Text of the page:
Turning the growth hormone receptor on: Evidence that hormone binding induces subunit rotation

Poger, David and Mark, Alan E. (2010) Turning the growth hormone receptor on: Evidence that hormone binding induces subunit rotation. Proteins: Structure, Function & Bioinformatics, 78 5: 1163-1174. doi:10.1002/prot.22636


Author Poger, David
Mark, Alan E.
Title Turning the growth hormone receptor on: Evidence that hormone binding induces subunit rotation
Journal name Proteins: Structure, Function & Bioinformatics   Check publisher's open access policy
ISSN 1097-0134
0887-3585
Publication date 2010-04-01
Year available 2009
Sub-type Article (original research)
DOI 10.1002/prot.22636
Volume 78
Issue 5
Start page 1163
End page 1174
Total pages 12
Place of publication New York, NY, United States
Publisher Wiley Interscience
Language eng
Formatted abstract
Atomistic molecular dynamics simulations have been used to investigate the conformational changes associated with the binding of human growth hormone (hGH) to the extracellular domains (ECD) of the human growth hormone receptor (hGHR), thereby shedding light on the mechanism of activation. It is shown that the removal of hGH from the hormone-bound receptor complex results in a counterclockwise rotation of the two subunits relative to each other by 30°-64° (average 45° ± 14°), in close agreement in terms of both the magnitude and direction of the rotation with that proposed based on mutagenesis experiments. In addition to providing evidence to support a rotational activation mechanism, the simulations have enabled the nature of the interaction interfaces in both the cytokine-bound and unliganded hGHR states to be analyzed in detail. © 2009 Wiley-Liss, Inc.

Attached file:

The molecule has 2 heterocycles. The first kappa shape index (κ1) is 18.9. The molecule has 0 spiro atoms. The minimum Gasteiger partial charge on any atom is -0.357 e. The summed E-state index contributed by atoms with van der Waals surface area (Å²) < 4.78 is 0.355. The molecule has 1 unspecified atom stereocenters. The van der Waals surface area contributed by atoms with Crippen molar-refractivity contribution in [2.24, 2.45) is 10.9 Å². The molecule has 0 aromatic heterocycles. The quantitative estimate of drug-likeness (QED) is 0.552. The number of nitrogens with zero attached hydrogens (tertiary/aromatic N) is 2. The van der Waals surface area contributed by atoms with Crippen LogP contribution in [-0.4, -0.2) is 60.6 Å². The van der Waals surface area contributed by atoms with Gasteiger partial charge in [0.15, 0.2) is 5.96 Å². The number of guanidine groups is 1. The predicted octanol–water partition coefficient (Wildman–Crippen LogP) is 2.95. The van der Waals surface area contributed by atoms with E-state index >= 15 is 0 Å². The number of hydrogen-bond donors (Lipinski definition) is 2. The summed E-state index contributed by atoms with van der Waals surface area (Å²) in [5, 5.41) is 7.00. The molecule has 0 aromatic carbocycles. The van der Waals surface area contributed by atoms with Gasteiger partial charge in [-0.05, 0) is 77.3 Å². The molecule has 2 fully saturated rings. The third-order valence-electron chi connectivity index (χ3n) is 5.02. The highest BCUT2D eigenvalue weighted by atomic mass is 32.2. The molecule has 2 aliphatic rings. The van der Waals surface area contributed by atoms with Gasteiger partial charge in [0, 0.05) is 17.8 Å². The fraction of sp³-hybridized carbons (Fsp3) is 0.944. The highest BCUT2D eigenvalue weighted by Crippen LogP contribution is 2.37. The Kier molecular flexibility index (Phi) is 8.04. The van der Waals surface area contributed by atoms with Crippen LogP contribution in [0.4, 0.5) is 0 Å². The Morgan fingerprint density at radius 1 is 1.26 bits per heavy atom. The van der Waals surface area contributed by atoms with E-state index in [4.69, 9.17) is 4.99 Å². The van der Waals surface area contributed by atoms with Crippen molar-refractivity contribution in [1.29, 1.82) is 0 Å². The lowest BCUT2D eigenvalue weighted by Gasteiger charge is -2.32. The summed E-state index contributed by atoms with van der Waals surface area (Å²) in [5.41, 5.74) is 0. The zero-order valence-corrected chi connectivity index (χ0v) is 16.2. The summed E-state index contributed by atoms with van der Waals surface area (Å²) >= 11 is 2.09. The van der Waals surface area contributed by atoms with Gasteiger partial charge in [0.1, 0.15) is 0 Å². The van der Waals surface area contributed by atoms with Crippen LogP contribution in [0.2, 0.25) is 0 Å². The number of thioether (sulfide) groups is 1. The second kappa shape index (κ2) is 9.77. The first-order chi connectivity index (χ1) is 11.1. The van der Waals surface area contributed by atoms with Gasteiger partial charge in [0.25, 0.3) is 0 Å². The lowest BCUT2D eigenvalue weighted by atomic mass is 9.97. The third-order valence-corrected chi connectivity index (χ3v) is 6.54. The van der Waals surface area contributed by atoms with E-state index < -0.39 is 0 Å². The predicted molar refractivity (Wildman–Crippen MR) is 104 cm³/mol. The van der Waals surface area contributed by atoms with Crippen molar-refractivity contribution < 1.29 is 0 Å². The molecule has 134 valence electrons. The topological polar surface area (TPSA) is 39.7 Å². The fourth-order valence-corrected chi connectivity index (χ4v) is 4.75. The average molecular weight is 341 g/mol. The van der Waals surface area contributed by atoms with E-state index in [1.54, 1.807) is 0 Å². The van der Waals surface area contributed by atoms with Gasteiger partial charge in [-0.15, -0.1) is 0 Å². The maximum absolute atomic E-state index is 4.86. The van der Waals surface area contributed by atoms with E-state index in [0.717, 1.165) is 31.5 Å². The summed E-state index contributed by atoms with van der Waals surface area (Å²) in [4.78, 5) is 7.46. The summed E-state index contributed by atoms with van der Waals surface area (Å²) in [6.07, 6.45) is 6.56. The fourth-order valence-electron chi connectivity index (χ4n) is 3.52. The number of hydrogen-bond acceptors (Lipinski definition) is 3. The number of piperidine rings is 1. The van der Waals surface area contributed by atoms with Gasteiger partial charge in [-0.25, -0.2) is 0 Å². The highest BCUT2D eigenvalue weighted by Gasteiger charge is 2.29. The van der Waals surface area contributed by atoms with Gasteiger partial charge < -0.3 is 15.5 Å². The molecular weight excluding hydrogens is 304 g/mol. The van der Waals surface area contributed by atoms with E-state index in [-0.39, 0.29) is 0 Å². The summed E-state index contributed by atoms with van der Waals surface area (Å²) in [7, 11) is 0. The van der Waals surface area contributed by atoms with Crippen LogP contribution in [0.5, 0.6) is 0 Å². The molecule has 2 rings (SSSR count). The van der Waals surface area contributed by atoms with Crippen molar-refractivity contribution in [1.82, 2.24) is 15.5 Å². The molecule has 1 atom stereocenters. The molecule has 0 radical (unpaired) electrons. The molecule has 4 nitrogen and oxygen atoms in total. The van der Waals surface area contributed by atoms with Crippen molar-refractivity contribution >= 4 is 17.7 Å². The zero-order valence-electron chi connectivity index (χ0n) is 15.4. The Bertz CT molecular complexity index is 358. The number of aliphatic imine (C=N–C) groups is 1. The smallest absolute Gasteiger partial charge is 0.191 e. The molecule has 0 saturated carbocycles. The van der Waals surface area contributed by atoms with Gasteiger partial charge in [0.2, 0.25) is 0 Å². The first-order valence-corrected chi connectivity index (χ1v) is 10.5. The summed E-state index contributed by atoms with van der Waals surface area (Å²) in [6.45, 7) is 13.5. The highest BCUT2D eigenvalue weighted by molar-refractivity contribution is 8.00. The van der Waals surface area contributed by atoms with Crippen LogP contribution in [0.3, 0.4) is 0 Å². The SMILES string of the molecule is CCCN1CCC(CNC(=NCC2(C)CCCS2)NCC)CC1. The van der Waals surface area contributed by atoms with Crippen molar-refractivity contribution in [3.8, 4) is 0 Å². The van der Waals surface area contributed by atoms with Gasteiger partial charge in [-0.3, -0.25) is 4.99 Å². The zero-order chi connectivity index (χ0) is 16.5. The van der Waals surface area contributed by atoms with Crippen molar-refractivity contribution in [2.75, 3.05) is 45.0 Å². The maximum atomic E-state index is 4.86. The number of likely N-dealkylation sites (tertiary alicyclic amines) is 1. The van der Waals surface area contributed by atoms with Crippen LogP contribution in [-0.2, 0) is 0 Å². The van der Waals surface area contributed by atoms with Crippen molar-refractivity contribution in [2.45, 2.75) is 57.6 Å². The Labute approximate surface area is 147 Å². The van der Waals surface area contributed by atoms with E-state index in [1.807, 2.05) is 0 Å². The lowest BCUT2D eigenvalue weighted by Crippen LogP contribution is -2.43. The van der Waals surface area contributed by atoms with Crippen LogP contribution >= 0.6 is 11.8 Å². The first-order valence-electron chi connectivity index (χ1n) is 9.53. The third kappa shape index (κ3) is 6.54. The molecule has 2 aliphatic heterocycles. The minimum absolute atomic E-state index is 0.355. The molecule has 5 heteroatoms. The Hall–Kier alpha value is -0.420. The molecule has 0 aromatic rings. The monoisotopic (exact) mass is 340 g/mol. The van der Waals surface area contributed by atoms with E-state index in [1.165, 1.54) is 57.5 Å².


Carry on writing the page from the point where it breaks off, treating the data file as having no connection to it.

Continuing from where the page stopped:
Keyword Cytokine receptor
Growth hormone
Molecular dynamics simulation
Receptor activation
Q-Index Code C1
Q-Index Status Confirmed Code
Institutional Status UQ
Additional Notes Available online 16 October 2009

 
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Created: Wed, 17 Feb 2010, 22:30:13 EST by Jennifer Falknau on behalf of School of Chemistry & Molecular Biosciences